Treatment regimes The choice of regime can be broadly divided into whether or not the patient is given intravenous insulin.
IV insulin should be given if the patient is to undergo moderate or major surgery or if the period of postoperative fasting is likely to be prolonged. There are two different regimes commonly used. The choice between the two regimes will depend on the procedure and the patient, as well as the individual preferences of the anaesthetist and/or diabetes team. Glucose levels can usually be well controlled on either regime and both require hourly monitoring of CBG. Both regimes should be started at least four hours before the procedure to allow glucose levels to stabilise.

Intravenous sliding scale - An intravenous sliding scale (IVSS) is used when insulin and glucose are infused separately. Soluble insulin is delivered via a syringe pump at a rate according to a prescribed sliding scale. Glucose is infused separately at a constant rate.

The main disadvantage of this regime is the potential for either infusion to inadvertently stop while the other continues, for instance if one line is disconnected or blocked. This may also be a problem if normal saline is inadvertently prescribed rather than dextrose. For this reason, it is often useful to consider the insulin, potassium chloride and 10 per cent dextrose infusions as a package to control blood sugar and for other fluids that are given for volume or electrolyte replacement to be prescribed and given separately.

Glucose potassium insulin (GKI) infusion - This is an alternative regime where 500ml of 10 per cent dextrose, 10mmol potassium chloride and 10 units of insulin are all given in the same infusion at a rate of 100ml/hour. CBG levels should be measured hourly to ensure the glucose remains within the target of 7-11mmol/l. If the CBG remains out of this range for two consecutive hours a different dose of insulin is required. For example, if CBG is less than 7mmol/l the insulin dose could be reduced to five units in 500ml of 10 per cent dextrose. If CBG is greater than 11mmol/l it could be increased to 20 units.

Fast and check - IV insulin may not be required for patients who are likely to eat - and therefore have their insulin - shortly after their procedure. The usual insulin is omitted before surgery and CBG levels are monitored hourly. The patient must be placed on the operating list early in the day. Once they have recovered from the procedure they can have their usual insulin with a meal. If the CBG rises above 17mmol/l during the fasting period, a prescribed dose of soluble insulin should be given. If it continues to rise, or the procedure is further delayed, IVSS should be considered.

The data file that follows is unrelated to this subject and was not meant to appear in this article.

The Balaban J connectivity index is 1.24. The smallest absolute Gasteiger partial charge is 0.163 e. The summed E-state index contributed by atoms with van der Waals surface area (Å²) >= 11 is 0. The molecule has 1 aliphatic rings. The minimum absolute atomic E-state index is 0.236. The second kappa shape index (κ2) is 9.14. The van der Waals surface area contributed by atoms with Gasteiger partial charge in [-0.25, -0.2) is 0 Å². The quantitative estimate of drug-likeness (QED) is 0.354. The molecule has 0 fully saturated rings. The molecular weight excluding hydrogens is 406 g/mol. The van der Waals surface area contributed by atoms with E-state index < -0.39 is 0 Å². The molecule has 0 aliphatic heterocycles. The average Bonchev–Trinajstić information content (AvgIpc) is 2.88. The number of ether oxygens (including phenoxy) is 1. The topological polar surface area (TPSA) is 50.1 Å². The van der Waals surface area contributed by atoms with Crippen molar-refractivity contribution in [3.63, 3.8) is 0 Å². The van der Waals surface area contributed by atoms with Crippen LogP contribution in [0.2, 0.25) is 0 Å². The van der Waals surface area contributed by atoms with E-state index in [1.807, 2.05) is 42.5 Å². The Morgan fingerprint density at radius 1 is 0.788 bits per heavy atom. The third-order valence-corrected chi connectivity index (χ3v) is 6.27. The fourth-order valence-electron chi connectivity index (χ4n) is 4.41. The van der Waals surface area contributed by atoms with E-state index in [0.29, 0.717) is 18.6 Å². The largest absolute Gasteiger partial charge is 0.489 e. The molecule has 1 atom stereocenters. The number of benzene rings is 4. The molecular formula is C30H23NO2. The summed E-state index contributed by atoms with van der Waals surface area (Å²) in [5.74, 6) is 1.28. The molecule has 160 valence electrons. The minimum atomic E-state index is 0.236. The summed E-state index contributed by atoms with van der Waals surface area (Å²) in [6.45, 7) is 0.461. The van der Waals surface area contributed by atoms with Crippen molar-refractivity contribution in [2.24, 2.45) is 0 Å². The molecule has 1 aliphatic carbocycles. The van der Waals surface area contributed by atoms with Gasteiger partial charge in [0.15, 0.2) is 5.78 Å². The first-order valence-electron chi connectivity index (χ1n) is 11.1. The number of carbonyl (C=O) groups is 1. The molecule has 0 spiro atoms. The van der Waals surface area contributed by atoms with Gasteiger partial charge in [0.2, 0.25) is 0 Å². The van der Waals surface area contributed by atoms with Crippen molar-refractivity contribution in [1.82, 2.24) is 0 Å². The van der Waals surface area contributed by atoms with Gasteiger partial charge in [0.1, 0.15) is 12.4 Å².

Monitoring Inadequate monitoring of CBG levels or an inappropriate response are the usual causes of any problems. The CBG should be measured hourly with a reliable, calibrated meter and the results documented clearly whichever regime is being used. Abnormal readings should be acted upon immediately. The development and use of clear protocols or guidelines to assist this process are invaluable.
Returning to subcutaneous insulin Insulin requirements will frequently be higher in the postoperative period and patients should be aware that their normal insulin doses may need to be increased in the first few days after surgery.

Precautions need to be taken when transferring a patient from an IV regime to subcutaneous insulin. IV insulin is used very quickly whereas subcutaneous insulin does not work immediately. Therefore, it is suggested that the subcutaneous insulin should be given 30 minutes before a meal and the IV insulin should be stopped 60 minutes after the dose of subcutaneous insulin.

Key learning points - Problems specific to type 1 diabetes and fasting can be largely avoided with careful monitoring and treatment;
- Insulin requirements are often higher than normal, even when fasting;

- Missing insulin doses can have very serious consequences, including diabetic ketoacidosis;

- Hypoglycaemia is a particular risk as it may be difficult to recognise in a sedated or anaesthetised patient.

  • Comment

Have your say

You must sign in to make a comment

Please remember that the submission of any material is governed by our Terms and Conditions and by submitting material you confirm your agreement to these Terms and Conditions. Links may be included in your comments but HTML is not permitted.